While the human brain is more powerful that any currently existing computer, it is also subject to Cognitive Bias, those generalisations the brain has evolved for use in speeding up our decisions in dangerous situations, and to enhance our sociability. While many of them are useful (and no doubt helped to keep us alive as a species), they can also significantly
I think it's also important to note at this point that a cognitive bias is not something we are generally aware of, or on most occasions even able to be aware of. They're deeply ingrained evolutionary traits that influence us without our knowledge or consent. They are easier to spot in hindsight as they happen before we actually think about something. Becoming aware of a cognitive bias affecting your relationship is not a sign of weakness or opportunity to apportion blame – rather, it's an opportunity to learn and grow, harnessing your new-found awareness.
We love to be around and be influenced by people who agree with us. Most people tend to visit websites that agree with their social or political views, or share common traits or tastes. People or situations where our views are challenged make us uncomfortable and insecure, and we tend to avoid them. While this may be handy on many occasions, it can influence how we respond (or don't respond) in a relationship. If we focus only on those things we agree on, referencing only those things that fuel our pre-existing ideas, then we are likely to reject or ignore whole aspects of other people. We may not even be aware of those aspects at all!
An important part of healthy human relationships is to be aware of and to validate other people, even if we don't necessarily agree with them. Not even noticing something that is important to your partner (as a result of confirmation bias) is a real road block to a secure and happy relationship. (The internet has really fuelled this particular bias!)
Human beings don't like change, and will often go out of their way to ensure things change as little as possible. It is the great inertia of human society. This cognitive bias is insidious as it works to undermine a willingness to change, even if you have recognised that change is preferable. Becoming aware of this fear to change, this preference to be conservative, is a very important step in any relationship whose members have realised that they need and want to change. Putting in the hard work to confront the inertia of status quo bias is a vital part of couples therapy, and indeed with anyone who seeks to change the way their relationships operate.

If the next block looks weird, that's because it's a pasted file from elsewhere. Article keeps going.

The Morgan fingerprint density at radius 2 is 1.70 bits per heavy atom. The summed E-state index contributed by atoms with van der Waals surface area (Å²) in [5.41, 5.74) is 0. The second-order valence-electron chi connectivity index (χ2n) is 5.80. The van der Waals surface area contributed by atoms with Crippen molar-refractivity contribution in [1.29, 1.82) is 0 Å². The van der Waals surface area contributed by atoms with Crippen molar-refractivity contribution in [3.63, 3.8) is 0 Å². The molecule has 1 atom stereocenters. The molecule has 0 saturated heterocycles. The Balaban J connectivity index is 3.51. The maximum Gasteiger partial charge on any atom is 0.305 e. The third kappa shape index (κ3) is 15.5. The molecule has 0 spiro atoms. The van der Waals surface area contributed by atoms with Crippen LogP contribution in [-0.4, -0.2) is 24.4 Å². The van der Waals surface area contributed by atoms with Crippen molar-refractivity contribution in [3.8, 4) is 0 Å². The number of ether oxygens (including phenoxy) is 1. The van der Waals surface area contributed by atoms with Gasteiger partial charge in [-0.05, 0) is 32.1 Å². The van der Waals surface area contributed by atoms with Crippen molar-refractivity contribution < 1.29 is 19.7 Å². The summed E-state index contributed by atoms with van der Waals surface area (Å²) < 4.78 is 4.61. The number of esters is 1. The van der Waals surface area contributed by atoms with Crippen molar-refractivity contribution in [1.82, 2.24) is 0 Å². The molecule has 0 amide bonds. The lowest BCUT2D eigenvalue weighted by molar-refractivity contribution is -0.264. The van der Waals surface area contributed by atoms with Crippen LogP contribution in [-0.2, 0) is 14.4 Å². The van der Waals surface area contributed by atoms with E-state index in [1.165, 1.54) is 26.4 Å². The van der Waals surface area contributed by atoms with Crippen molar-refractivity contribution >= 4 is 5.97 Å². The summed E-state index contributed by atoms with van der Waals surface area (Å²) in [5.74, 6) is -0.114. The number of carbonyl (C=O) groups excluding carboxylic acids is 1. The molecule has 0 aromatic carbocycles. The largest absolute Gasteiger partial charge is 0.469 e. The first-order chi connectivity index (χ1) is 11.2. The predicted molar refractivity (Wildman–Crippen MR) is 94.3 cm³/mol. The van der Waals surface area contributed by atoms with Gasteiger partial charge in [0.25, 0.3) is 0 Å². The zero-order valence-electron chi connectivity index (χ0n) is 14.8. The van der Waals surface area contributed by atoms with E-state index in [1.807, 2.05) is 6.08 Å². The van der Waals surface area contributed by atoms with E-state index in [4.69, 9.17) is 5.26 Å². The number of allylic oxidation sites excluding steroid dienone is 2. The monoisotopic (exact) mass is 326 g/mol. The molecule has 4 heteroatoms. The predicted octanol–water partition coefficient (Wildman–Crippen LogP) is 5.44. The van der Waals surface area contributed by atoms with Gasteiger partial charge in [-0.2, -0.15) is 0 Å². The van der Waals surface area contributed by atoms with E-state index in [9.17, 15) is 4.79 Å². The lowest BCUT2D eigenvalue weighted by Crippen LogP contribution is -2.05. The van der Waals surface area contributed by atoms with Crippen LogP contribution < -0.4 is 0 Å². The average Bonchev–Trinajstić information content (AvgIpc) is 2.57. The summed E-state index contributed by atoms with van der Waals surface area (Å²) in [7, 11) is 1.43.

It's unfortunate that we have evolved to pay more attention to bad news. We tend to see bad news as more important or profound, as well as more believable. On the opposite side, we find good news to be boring and unimportant. I'm sure you can see this in your own life, but watching any news report is bound to confirm this bias. It's why people believe that "times are tough" even if the standard of living has increased, or that "crime is on the rise" when it can be proven to be otherwise.
In our relationships, negativity bias makes the "bad" things come to the front of our attention, and forces the "good" things into a dark corner. It's difficult to do, but useful to force ourselves to look for the "good" aspects, and to nurture them. To not do so allows the negative aspects of our relationships to become the solidified and ongoing story of the relationship. Not pleasant or ideal.
We are all in our own minds all day every day. It's reasonable, therefore, to find it difficult to imagine any other way. We tend to act and behave as if everyone thinks like us and that further, everyone agrees with us. (This links in with another bias called "false consensus bias" - another bias fuelled by the internet.) We can easily take ourselves to be the norm, and assume that people are on the same page as us.
Projection bias can have a significant effect on a relationship, as we can easily be led by our brains telling us that what we're thinking is not only the same as the other person, but they also agree with our opinions of that thought. Simple verbal communication can dispel these false assumptions, but the assumptions can be so ingrained that we don't think to question them, or "test them out." Try telling a friend or partner what you are actually thinking and see where that takes you. You may be surprised how differently people think!
The Current Moment Bias
We humans have a tendency to live in the moment, and to struggle to make decisions now to encourage outcomes in the future. Think of how easy it is to plan healthy food for the next week, only to find that you chose to order pizza instead! The two components of seeking pleasure and avoiding pain are crucial to understanding this bias, and our automatic response is to leave pain for later. It might not come!
In relationships, this can encourage people to put up with problems, to learn to tolerate them, rather than to go through the painful process of working through them towards the future. It's surprising how much relief is experienced by both people, be it partners, friends, or work colleagues, once that initial unpleasant part is over, and the future then becomes something exciting to work towards.